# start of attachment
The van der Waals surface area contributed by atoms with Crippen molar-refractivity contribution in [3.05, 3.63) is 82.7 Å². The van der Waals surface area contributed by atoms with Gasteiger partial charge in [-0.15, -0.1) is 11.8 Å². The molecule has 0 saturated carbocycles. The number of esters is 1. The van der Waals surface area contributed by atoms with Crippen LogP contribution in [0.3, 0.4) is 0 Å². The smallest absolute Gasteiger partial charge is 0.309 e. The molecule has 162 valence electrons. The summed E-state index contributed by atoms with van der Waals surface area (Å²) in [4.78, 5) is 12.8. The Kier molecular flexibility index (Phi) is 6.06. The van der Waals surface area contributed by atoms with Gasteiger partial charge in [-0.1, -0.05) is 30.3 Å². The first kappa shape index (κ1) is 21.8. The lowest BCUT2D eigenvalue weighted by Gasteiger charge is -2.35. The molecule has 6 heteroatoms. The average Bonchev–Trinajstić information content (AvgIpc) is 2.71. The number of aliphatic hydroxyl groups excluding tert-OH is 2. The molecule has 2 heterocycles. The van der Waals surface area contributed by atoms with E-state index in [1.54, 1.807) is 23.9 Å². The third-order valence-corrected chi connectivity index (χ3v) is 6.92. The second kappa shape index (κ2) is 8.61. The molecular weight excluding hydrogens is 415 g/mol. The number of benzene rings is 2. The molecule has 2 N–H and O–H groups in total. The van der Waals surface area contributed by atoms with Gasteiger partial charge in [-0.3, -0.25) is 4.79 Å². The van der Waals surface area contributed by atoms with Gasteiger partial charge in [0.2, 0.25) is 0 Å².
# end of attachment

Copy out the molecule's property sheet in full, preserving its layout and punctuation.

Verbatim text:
The van der Waals surface area contributed by atoms with Crippen molar-refractivity contribution in [3.05, 3.63) is 82.7 Å². The van der Waals surface area contributed by atoms with Gasteiger partial charge in [-0.15, -0.1) is 11.8 Å². The molecule has 0 saturated carbocycles. The number of esters is 1. The van der Waals surface area contributed by atoms with Crippen LogP contribution in [0.3, 0.4) is 0 Å². The smallest absolute Gasteiger partial charge is 0.309 e. The molecule has 162 valence electrons. The summed E-state index contributed by atoms with van der Waals surface area (Å²) in [4.78, 5) is 12.8. The Kier molecular flexibility index (Phi) is 6.06. The van der Waals surface area contributed by atoms with Gasteiger partial charge in [-0.1, -0.05) is 30.3 Å². The first kappa shape index (κ1) is 21.8. The lowest BCUT2D eigenvalue weighted by Gasteiger charge is -2.35. The molecule has 6 heteroatoms. The average Bonchev–Trinajstić information content (AvgIpc) is 2.71. The number of aliphatic hydroxyl groups excluding tert-OH is 2. The molecule has 2 heterocycles. The van der Waals surface area contributed by atoms with E-state index in [1.54, 1.807) is 23.9 Å². The third-order valence-corrected chi connectivity index (χ3v) is 6.92. The second kappa shape index (κ2) is 8.61. The molecular weight excluding hydrogens is 415 g/mol. The number of benzene rings is 2. The molecule has 2 N–H and O–H groups in total. The van der Waals surface area contributed by atoms with Gasteiger partial charge in [-0.3, -0.25) is 4.79 Å². The van der Waals surface area contributed by atoms with Gasteiger partial charge in [0.2, 0.25) is 0 Å².